Clinical Evaluation

Working with scientific writers on clinical evaluation reports (CERs)

Clinical evaluation is ongoing and necessary for medical device manufacturers. A manufacturer that sells its products in Europe must comply with increased clinical data requirements and ongoing clinical evaluation. The purpose of periodic clinical evaluation is to provide systematic demonstration of medical device safety and performance throughout the lifespan of the device. Medical device manufacturers can fulfill clinical evaluation requirements by making use of information from several data sources including premarket clinical studies, evidence from the literature, compliance with standards, complaints reporting, and data generated from post market activities, including data from postmarket clinical follow-up studies.

Due to the significant amount of effort required to assemble, summarize, and synthesize all of this information into a clinical evaluation report (CER), along with the continual need for updated CERs, many manufacturers are outsourcing CER writing to qualified scientific writers. If you plan to work with an outside writer, there are things you can do to ensure a smooth (and thus cost-effective) process. Ahead of time, gather all of the necessary information to share, but don’t expect a completely hands-off experience. Plan to educate the writer on the device, indications for use, and typical commercial usage.  The scope of the CER (i.e., which devices are included, the extent of information to be gathered, the methods that will be used to examine the qualitative and quantitative aspects of clinical safety, and the date range the CER will cover) should be documented prospectively in the Clinical Evaluation Plan. Device- and indication-related terminology should also be discussed to assist in accurate and comprehensive searches of available literature. A qualified scientific writer may draft the entire CER or you may elect to have your writer draft only the literature-based sections of the CER.

A CER is meant to examine the risks and benefits of a device and thus must include a summary of the medical background and current relevant state of the art, information characterizing the safety or performance of the device that is generated from actual use of the device, and a risk evaluation. It will typically include:

  • Device classification and regulatory history, including any recalls;
  • Intended use of the device and any special indications or target populations;
  • Device description including design features, names, models, and sizes;
  • High level summary of non-clinical data;
  • Sales figures and complaints reported within the time period being examined;
  • Clinical background and review of the current state of the art (including risks and benefits of alternative therapies);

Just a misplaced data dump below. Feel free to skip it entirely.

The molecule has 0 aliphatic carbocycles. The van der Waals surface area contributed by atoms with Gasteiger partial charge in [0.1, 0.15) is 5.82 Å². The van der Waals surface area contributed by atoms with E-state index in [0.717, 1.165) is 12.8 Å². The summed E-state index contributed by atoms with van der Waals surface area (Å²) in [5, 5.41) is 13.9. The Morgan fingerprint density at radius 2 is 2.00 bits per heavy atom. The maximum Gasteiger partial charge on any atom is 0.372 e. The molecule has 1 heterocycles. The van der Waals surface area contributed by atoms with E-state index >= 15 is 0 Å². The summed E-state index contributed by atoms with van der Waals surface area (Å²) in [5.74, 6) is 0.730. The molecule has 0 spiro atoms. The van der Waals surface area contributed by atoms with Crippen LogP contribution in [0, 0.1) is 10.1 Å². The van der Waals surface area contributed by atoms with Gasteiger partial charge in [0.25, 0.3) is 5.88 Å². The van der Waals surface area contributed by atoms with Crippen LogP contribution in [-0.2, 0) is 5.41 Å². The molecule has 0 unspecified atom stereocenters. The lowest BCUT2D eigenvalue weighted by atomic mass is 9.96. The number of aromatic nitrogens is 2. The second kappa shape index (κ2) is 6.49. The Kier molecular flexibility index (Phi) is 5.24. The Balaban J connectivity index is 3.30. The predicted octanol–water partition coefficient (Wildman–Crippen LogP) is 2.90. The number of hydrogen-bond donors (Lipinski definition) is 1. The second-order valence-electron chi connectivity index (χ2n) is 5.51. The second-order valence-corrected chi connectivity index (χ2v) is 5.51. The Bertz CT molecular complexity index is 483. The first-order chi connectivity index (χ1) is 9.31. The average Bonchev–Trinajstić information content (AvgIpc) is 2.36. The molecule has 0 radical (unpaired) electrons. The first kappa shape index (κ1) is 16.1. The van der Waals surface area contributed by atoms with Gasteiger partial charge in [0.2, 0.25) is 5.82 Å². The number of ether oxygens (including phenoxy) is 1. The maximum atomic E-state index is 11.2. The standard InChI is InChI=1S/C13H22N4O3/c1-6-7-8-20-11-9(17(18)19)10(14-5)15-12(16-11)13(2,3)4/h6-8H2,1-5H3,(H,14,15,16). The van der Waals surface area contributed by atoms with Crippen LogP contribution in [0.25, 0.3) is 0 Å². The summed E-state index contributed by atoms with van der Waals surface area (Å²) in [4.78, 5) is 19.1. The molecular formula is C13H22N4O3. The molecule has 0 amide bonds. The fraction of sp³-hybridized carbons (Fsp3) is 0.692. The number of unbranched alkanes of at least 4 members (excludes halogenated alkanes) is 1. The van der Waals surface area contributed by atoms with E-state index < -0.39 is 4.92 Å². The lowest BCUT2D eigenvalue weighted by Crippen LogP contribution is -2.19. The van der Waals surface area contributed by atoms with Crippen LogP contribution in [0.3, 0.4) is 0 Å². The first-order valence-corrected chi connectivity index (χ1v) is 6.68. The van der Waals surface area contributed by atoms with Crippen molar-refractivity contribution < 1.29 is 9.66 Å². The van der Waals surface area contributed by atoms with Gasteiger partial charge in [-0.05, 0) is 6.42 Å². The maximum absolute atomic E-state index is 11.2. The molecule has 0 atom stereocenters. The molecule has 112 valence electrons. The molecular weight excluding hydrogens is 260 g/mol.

• Information needed for demonstrating equivalence (new devices only);
  • Clinical data related to use of the device in published literature;
  • Clinical data from unpublished clinical studies in possession of the manufacturer;
  • Clinical data generated from postmarket surveillance;
  • Risk evaluation, including identified risks, mitigations, and residual risks; and
  • Conclusions regarding the risks versus benefits of the device(s).

Be sure your scientific writer plans and applies a literature search strategy that is thorough and documented in detail so that search results can be independently replicated. Selection of literature should be objective and justifiable. Plan to discuss the literature search results for relevance, and make sure the writer knows to pass along any reports of off-label use or reportable adverse events, even if they do not meet the criteria for inclusion in the CER. Once determined in-scope, literature search results are subjected to a defined appraisal process to determine their contribution to the overall clinical evaluation. Before you jump into collection, appraisal and analysis of published clinical data, be aware that there are specific guidelines defining who can take on this task. Regulators want to know that the individuals evaluating clinical data are well qualified to do so. Reviewer qualifications must be documented and include (but are not limited to) knowledge of research methodology, regulations, medical writing, application of the specific technology, and diagnosis and management of the conditions to be diagnosed or managed by the device under evaluation.

We are qualified clinical evidence report writers and have the experience and appropriate skill set to appraise and weigh available clinical data and expertly develop your CER to help meet the current EU MDR. Please contact us today to get started on your path to compliance 855.463.1633 | askmed@medinstitute.com | medinstitute.com.

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